The Youth Shelter Supply crew. Photo: Lane Kloskowski

In 1998, Emmet Klocker, Adam Bovee, and Mike Thienes, who had all worked at a local skate shop together since they were 16, opened The Youth Shelter Supply in Waite Park, Minnesota. They set out with the goal of creating a clean, inviting shop that was "the ultimate skateboard and snowboard shop."

In 2011 they reached that goal in the minds of their reps and brands by earning the TransWorld Business Retailer of the Year Award for the Midwest. We caught up with Thienes to learn more about their approach in the highly competitive region.

What's the most rewarding thing about working with your brands and customers?

The most rewarding part for me is working with local customers and getting them into the sport.  Gripping a kid's first deck or mounting their first snowboard is really special to me.  I enjoy seeing their reaction and creating a customer for life.  As far as brands and reps, it is a really small family of good people with common goals and the same passion, so it is really easy to weed out the clowns that don’t belong.  I have always been really close with other shop owners, those guys are like my brothers and are not just trying to sell me some stuff.

What's your philosophy on the role of core retailers?
Core is a tough word…  I see our store as a skateboard & snowboard specialty retail shop.  I see a lot of stores become too core or too cool for some customers and end up vibing potential customers.  Every person that walks into my store is a potential customer and it's my job to help them get the gear they are looking for regardless of their taste or style.  If all our focus went to “cool guys” we would be out of business.  What is really cool is seeing a customer going from a dork, helping educate them, and overtime they become the core customer that bleeds for the store.  Most of our team guys used to be clowns, over time with a little direction; they became ambassadors of the shop.

Photo: Lane Kloskowski

What makes your shop different?
Well every shop owner works 40 to 60 hours a week.  A big difference for me is I filmed and produced snowboarding and skateboarding edits 42 of 52 weekends this past year [with Bald E-Gal Produtinons].  The other owner, Mike Pettit, rips harder than most of the shop team on his free time.  I am sure there are other shops owners in the same boat, but I guarantee no shop owner has ever spent as much time filming or documenting the two sports as I have, I really enjoy that.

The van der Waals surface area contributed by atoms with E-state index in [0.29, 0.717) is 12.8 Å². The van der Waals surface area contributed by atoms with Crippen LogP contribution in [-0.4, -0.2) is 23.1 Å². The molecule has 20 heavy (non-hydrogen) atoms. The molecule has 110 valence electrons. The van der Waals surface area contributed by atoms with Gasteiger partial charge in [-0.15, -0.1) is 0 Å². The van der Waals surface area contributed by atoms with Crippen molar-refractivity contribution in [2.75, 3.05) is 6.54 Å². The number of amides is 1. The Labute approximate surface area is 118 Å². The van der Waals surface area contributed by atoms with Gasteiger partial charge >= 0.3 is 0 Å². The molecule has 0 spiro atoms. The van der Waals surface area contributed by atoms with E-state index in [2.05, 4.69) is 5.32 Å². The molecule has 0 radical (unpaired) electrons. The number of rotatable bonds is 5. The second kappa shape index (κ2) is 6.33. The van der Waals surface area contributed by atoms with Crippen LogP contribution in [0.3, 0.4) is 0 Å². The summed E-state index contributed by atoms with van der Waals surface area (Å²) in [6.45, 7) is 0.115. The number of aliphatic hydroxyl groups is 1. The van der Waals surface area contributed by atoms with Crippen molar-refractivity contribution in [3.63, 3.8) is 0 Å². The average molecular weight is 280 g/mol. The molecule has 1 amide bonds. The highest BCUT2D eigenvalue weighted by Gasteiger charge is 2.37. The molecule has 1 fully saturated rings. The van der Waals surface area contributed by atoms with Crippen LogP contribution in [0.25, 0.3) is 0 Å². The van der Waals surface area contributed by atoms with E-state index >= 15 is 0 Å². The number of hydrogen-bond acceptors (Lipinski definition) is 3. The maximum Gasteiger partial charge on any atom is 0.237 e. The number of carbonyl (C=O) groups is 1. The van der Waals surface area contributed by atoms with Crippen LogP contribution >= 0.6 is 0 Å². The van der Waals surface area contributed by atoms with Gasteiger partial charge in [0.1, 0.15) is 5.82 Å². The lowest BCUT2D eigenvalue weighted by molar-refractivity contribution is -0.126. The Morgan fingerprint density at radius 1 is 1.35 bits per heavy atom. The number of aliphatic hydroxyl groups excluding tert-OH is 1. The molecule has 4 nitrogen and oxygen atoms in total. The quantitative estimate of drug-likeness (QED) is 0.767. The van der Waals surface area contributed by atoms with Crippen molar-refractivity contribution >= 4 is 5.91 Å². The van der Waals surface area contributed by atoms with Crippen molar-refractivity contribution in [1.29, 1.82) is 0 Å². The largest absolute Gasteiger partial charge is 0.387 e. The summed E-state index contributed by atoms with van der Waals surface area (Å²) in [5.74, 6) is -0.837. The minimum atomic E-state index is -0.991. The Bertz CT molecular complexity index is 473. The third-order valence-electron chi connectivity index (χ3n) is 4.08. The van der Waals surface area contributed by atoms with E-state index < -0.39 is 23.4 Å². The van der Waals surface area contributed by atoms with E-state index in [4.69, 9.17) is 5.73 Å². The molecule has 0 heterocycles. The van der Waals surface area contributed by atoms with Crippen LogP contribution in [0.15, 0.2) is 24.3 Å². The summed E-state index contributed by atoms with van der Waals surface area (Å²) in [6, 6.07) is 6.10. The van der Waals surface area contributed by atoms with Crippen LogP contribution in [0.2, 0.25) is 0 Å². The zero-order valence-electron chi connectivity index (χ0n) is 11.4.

Why do you think your brands nominated you for this award?
Hopefully our brands view us as a solid partner for their brand in central Minnesota.  I also think some video contests we did like Neff East vs. West and DC Chris Cole shoe review helped let vendors know about us.

What have been the biggest highlights and lowlights of 2011?
The biggest highlight for me was getting the St. Cloud Skate Plaza built.  That has been a dream of mine for so long!!  Also being able to shoot with shop rider Dan Brisse for his ESPN Real Snow gold metal was pretty cool.

The low light was the day Apple released Final Cut Pro 10, what a joke.

Photo: Lane Kloskowski

This year was tough for core retailers. What have been the keys to your success through the recession and what have you done differently than in year's past?
My business partner Mike Pettit really dug into our books and we trimmed a lot of fat.  We are really on top of what sold previous seasons and are not over pre-booking product as we may have in the past.

What are your predictions for 2012?
2012 will be a year filled with hard work, but really fun and rewarding

Anything else you'd like to add?
I am really blessed to have worked with such talented and creative people at The Youth Shelter Supply and with Bald E-Gal Productions.  It really has blossomed into a lot of friends doing some cool shit in our industry.  Big ups to our staff, team riders, venders, and families!

Photo: Lane Kloskowski